View as source file or XML.

Configuring a Zorba Build Using CMake


We will now configure the Zorba build by running CMake. We assume that the appropriate build preparations (described in Preparing to Build Zorba) have been performed.
The instructions in this section are based on executing commands at the command line. It is also possible configure Zorba using CMake's GUI configuration utility if you prefer. On Linux distributions, this is often a separate package named "cmake-gui". On Windows, the GUI is installed by default and can be started via the Start menu. On MacOS, it is available as the "gui" variant of the CMake package.The important configuration parameters - source and build directory; CMake generator; configuration flags - are the same whether you use the command-line or the GUI form of CMake. Only the method by which you specify them will change.
The basic steps to configure Zorba are:
  1. Change the working directory into the {ZORBABUILD} directory:
  2. Execute cmake:
     cmake [ -G generator ] [ -D option=value ... ] {ZORBASRC}
    where {ZORBASRC} may be an absolute or a relative path to your Zorba source directory. For example, if you used the convention of creating the build directory as a subdirectory of the source directory, you can just type
     cmake .. 
    along with any necessary -G or -D options.
This command should configure Zorba and prepare for the build. CMake will tell you if your environment is missing some of the required libraries or development headers.The meaning of the -G and -D arguments are described below.
If you need to re-configure the project later, CMake will remember your chosen generator and -D configuration parameters; it is not necessary to specify -G / -D every time.

CMake Generators (the -G argument)

CMake is a meta build system. It is able to generate both native makefiles (e.g. GNU Make or NMake) and IDE workspaces (e.g. Visual Studio or KDevelop Projects), depending on which CMake generator is selected. By default it will generate a UNIX-style Makefile-based project.You specify the generator to use with the -G arguments to cmake. For example, on Windows, you can create a Visual Studio 10 solution by executing the following command in the {ZORBASRC} directory:
cmake -G "Visual Studio 10" {ZORBASRC} 
The list of available Generators for your CMake installation can be seen by typing
 cmake --help 

Configuration Parameters (the -D arguments)

In most circumstances it will be necessary to specify a few parameters to CMake, such as the various configuration parameters mentioned above in Library Dependencies. You do this with a series of -D arguments to CMake. For example, to build Zorba without ICU (Unicode) support:
A complete list of Zorba's configuration parameters can be found here: Zorba Configuration Parameters. CMake itself also has some configuration parameters that may be important for you; here are three of the most common:
  1. CMake will look for third-party libraries in a variety of standard locations. If you have any installed in unusual locations, you will need to provide it with additional paths to search. You do this by specifying the parameter CMAKE_PREFIX_PATH. This parameter is a semicolon-separated list of directories where CMake should look. For instance, if you have Xerces-C installed in /opt, try the following:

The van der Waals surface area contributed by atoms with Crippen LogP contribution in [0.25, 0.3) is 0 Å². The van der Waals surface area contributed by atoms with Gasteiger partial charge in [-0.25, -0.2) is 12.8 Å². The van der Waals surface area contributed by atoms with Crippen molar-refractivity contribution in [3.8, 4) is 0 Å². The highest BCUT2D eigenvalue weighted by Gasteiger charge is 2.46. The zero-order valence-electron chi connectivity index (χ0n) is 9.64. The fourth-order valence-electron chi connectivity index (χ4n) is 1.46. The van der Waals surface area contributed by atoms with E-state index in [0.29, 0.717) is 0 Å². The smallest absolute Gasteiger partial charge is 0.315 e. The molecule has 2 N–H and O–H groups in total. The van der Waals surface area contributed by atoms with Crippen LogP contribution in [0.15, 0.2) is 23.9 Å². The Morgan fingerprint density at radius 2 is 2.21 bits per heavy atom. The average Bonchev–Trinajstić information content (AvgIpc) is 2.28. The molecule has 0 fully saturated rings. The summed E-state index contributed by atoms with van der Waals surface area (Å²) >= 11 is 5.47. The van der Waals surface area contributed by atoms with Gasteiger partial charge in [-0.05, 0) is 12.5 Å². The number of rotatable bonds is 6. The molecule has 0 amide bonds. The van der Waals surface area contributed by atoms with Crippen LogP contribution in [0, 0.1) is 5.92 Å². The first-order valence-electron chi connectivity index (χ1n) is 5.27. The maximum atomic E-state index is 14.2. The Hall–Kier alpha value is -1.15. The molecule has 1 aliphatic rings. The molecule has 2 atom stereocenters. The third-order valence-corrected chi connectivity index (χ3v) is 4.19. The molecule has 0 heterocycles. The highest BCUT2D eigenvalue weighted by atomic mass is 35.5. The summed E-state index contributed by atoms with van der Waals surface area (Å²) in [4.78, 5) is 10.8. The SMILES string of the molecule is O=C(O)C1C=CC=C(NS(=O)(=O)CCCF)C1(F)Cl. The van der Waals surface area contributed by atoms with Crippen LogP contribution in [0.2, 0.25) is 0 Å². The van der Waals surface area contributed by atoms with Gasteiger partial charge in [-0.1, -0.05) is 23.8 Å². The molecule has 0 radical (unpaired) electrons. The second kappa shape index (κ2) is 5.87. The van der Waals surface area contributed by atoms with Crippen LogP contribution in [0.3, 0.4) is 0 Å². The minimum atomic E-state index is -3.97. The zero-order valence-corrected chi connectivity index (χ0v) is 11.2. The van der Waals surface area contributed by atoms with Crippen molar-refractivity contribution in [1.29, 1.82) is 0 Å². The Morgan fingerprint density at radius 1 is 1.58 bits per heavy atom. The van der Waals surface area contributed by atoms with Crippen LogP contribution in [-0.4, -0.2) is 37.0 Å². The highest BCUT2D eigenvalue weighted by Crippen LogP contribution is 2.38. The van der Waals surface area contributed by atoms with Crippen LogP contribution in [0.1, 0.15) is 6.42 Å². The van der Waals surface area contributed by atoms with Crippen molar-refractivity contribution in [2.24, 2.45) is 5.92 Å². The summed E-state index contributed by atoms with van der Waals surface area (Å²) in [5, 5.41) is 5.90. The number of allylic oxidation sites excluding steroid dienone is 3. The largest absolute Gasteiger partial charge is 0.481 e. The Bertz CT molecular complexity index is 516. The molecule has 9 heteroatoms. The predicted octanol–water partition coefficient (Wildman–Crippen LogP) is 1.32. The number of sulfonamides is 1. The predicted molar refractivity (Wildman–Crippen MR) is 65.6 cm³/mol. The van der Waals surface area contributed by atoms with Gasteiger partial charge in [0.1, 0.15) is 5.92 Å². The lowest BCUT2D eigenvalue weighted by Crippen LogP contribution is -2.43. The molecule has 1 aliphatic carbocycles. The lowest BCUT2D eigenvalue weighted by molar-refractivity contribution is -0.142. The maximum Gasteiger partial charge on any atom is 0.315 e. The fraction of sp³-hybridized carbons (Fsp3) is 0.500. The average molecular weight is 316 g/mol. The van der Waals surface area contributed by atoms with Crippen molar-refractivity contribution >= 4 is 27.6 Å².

On Linux and MacOS:In command lines, the semicolon is interpretted by the shell as a command separator. In order to pass a semicolon-separated list of paths for this parameter, be sure to enlose the list in single- or double-quotes.


    On Windows:Zorba uses a custom mechanism for specifying the paths to third-party dependencies on Windows, which handles some additional features such as collecting the runtime DLLs for installation. You should use this mechanism instead of CMAKE_PREFIX_PATH on Windows. See Zorba's Automatic DLL Detection Mechanism for more information.
  2. After you build Zorba, you will likely want to install it into a final location. You specify this location with the CMAKE_INSTALL_PREFIX parameter. By default, this directory will be {ZORBABUILD}/dist, which is not likely to be a useful location.


    Note:After installation, the directory specified here will contain subdirectories such as bin/, lib/, and share/. On Unix and MacOS installations, a common value for CMAKE_INSTALL_PREFIX is /usr/local. On Windows, something like C:\Program Files\Zorba is suggested.


    Note for Makefile-based projects:The Makefiles produced by CMake do support the common DESTDIR variable. However, specifying this variable at compile time will not work with Zorba, because certain installation paths are hard-coded into the Zorba binaries. Be sure to only use CMAKE_INSTALL_PREFIX.
  3. When generating a Makefile-based project, CMake supports multiple build configurations. By default, Zorba is built in the Release configuration, which enables compiler optimizations and does not build debug information into the resulting product. To change the build mode to Debug, you can specify the CMAKE_BUILD_TYPE parameter as follows:
     cmake -D CMAKE_BUILD_TYPE=Debug {ZORBASRC} 
    This is not necessary for IDE-based workspaces; in that case, you may select the type of build from within the IDE.

What's next?

Once CMake runs without reporting any configuration errors, move on to Building and Installing Zorba.